By SUE SUCHYTA
Sunday Times Newspapers
TRENTON – Plans to improve school safety and security, as well as enrollment trends, were highlights of Supt. Rodney Wakefield’s State of the Schools report at the Oct. 14 board meeting.
The school bond approved last year by voters will allow all visitors to be routed through the office at each of the four school buildings. Following completion of office gateway security, control access will be upgraded and enhanced for the academic areas.
Components of the office security will include a visitor management system, with magnetic latches and locks, key card readers, door buzzers, lockdown buttons, office cameras and permission to enter and exit sensors.
A Michigan State Police Safety Grant will help provide first responder access to each school.
During the school day, visitors will need approved identification to access the academic areas through the main office. Trenton Public Schools I.D. badges, Wayne County Educational I.D. badges, vendor identification, lobby guard “quick passes” and valid state and federal licenses will facilitate entry. The credentials will be used to create a visitor badge at the lobby guard’s kiosk. Once a badge is complete, office personnel may allow a visitor access to the permitted academic area.
Ancillary school staff and first responders will be exempt from the Lobby Guard process.
“We have added first responder access to the Police Department and the Fire Department,” Wakeham said. “Even in a lockdown situation, they will be able to access a key card reader.”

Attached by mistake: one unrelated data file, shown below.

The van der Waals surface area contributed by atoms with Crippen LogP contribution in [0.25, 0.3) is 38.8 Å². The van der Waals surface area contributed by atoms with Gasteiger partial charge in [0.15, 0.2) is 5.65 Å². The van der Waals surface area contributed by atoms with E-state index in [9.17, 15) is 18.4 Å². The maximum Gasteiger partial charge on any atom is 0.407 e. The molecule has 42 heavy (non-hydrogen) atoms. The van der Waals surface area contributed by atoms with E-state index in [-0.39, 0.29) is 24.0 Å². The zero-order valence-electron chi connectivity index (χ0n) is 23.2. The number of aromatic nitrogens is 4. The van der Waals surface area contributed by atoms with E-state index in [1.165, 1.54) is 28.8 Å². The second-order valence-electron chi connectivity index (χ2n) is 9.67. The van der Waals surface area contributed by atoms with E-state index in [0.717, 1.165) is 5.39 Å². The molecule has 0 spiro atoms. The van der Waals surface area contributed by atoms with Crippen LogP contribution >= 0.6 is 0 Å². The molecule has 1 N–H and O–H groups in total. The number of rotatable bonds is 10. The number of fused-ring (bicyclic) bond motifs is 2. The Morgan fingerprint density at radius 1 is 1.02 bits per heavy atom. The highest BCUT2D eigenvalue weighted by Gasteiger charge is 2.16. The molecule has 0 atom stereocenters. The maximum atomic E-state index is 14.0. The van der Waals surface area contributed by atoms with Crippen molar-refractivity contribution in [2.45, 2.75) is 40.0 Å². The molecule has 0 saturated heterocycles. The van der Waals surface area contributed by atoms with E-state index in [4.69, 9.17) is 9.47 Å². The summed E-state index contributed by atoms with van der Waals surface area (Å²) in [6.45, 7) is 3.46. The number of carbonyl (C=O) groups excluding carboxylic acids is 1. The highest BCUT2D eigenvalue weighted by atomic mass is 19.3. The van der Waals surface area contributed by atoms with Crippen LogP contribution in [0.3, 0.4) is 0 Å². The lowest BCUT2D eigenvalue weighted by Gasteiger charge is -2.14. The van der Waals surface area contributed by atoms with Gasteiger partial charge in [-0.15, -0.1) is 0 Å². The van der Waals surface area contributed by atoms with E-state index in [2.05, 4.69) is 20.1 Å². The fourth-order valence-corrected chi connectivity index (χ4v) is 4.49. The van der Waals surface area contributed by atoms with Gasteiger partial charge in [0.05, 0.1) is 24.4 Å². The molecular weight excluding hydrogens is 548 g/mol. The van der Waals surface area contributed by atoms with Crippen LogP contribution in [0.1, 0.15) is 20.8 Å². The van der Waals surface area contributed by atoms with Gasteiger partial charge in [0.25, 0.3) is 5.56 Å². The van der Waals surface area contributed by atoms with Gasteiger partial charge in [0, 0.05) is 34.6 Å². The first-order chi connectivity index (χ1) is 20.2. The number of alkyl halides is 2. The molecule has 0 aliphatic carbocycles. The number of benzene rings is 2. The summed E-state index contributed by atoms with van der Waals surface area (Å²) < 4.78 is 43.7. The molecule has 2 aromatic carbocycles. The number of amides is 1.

Completion of the safety items are subject to the deadlines provided by the grant funding.
The elementary school updates include kindergarten, gym, music and cafeteria additions, and the replacement of classroom doors, which will subsequently have lockdown hardware. Doors which need windows to facilitate observation will be narrow, and covered with security film.
“The doors that have a center window panel have School Guard film in them, and so it makes them more difficult to break into,” Wakeham said. “Door lockdown hardware is on the bottom, and it is intuitive: You press the button, and the deadbolt comes out. There are some videos of people trying to break down that steel (door) frame, and it is very difficult to do.”
The high school media center, which in the past was predominantly a library housing paper books, is transitioning to an instructional material center which will accomodate electronic information access. The area will also provide online learn stations, collaborative work areas, and will continue to house the computer lab.
The high school will also gain a beverage counter area, with seating, between the IMC and school store.
A fenced-in Agri-Science area, with a greenhouse, raised planting beds and a community growing garden will provide a boost to the science area.
An automotive technology area will be upgraded to better meet national standard, and an interior wall and fenced area will provide access and security. The area will be modified to allow for the installation of more lifts, to allow more student access, and the air distribution and exhaust system will be upgraded.
Athletic field surfaces will focus on multi-use turf surfaces. The baseball and softball areas will be improved, as will the track, bathrooms, concessions, lighting and ticket booths.
The middle school projects will include more hallway collaborative learning spaces for students working in small groups, which will also be supported through media center improvements.
The creation of STEM space – Science, Technology, Engineering and Math – will occur along with needed athletic area improvements.
Wifi access points have been upgraded throughout the district. A Multi-Tiered Student Support system is being expanded from the elementary school level to all grades.